It Means What We Say It Means
The court rejected out of hand D-Link’s general challenge to the FTC’s unfairness authority. It explained that “unfairness” was “by its very nature, a flexible concept with evolving content.” That data security was not expressly enumerated in Section 5 thus did not affect the FTC’s ability to exercise its authority to regulate companies’ data security practices. In that regard, the court cited approvingly to FTC v. Wyndham Worldwide Corp., a Third Circuit case from 2015 that rejected the same argument.
The court also rejected D-Link’s “fair notice” argument. Even though adopting specific data-security standards might in theory be “an optimal way” for the FTC to proceed, said the court, the law did not require this as a precondition for bringing an enforcement action. Rather, the FTC had discretion to proceed through individual, ad hoc litigation. And in the court’s view, that approach was especially appropriate in the realm of data security: “data security is a new and rapidly developing facet of our daily lives, and to require the FTC in all cases to adopt rules or standards before responding to data security issues faced by consumers” would be impractical.
What’s the Harm?
The court agreed with D-Link, however, that the FTC had not adequately pleaded the “injury” element of its unfairness claim. According to the court, the FTC’s failure to allege facts showing that consumers suffered a monetary loss, or had their sensitive personal data accessed or exposed, was fatal to the FTC’s claim. The absence of such facts, despite the FTC undertaking a thorough investigation, indicated that it was just as possible that D-Link’s devices were not likely to substantially harm consumers.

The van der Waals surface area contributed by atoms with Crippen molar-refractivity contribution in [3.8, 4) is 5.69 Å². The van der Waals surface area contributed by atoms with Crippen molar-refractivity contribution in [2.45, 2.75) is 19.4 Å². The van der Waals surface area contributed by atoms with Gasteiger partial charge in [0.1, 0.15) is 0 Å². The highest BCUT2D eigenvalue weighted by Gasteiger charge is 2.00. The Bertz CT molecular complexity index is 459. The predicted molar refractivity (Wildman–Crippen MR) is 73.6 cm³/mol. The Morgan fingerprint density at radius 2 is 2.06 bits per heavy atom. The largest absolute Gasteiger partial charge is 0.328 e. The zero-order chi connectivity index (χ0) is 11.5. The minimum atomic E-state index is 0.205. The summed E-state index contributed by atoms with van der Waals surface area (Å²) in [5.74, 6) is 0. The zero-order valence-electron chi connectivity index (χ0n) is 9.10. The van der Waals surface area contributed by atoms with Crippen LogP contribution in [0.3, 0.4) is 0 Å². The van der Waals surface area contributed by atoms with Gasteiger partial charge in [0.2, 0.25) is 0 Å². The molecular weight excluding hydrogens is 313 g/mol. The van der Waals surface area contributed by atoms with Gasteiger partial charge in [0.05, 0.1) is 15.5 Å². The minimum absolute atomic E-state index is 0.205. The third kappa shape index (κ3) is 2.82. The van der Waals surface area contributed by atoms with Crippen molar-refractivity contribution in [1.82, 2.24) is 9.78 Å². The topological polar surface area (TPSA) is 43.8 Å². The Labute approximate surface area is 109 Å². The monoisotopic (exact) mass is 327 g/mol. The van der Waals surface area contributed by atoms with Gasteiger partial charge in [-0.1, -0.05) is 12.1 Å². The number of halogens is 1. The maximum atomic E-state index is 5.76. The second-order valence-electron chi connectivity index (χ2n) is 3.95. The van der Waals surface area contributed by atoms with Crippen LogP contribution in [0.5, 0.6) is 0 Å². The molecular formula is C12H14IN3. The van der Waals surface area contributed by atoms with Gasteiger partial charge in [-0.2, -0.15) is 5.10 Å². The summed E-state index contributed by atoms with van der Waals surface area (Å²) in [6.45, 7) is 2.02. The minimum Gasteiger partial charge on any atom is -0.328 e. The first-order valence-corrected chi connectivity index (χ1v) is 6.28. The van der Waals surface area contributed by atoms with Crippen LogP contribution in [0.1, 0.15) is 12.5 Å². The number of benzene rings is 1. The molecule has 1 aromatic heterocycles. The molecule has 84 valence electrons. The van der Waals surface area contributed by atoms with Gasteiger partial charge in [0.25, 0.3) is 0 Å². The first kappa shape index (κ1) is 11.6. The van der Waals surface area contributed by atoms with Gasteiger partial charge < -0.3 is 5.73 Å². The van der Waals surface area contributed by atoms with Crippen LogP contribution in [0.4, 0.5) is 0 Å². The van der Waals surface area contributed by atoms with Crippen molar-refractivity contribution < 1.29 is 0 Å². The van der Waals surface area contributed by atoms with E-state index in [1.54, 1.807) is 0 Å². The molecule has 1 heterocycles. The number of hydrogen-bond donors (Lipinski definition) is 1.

The court therefore dismissed the unfairness claim, but then gave the FTC leave to amend—and a roadmap on how to avoid dismissal the second time around.
According to the court, rather than relying on the risk of future harm to consumers from a compromised device, the FTC might instead frame the “injury” to consumers as an overpayment for the devices themselves. The court explained that a consumer’s purchase of a device that was not reasonably secure—let alone as secure as advertised—would be “in the ballpark” of a substantial injury, particularly if that injury were suffered by a large group of consumers.
Lessons for Companies
D-Link contains some important lessons for companies.
First, the decision confirms that the FTC can use its unfairness authority under Section 5 to regulate data security, and that it can use ad hoc enforcement actions rather than formally-adopted rules and standards. Absent such rules or standards, companies would be well-advised to stay abreast of the informal guidance that the FTC makes available on its website and Business Blog, and of the actions that it brings against other companies.
Second, the court’s invitation for the FTC to amend its unfairness claim to focus on consumers’ purchase of devices they expected to be secure may lead regulators, just like consumers, to use “overpayment” theories to avoid dismissal of data-security lawsuits.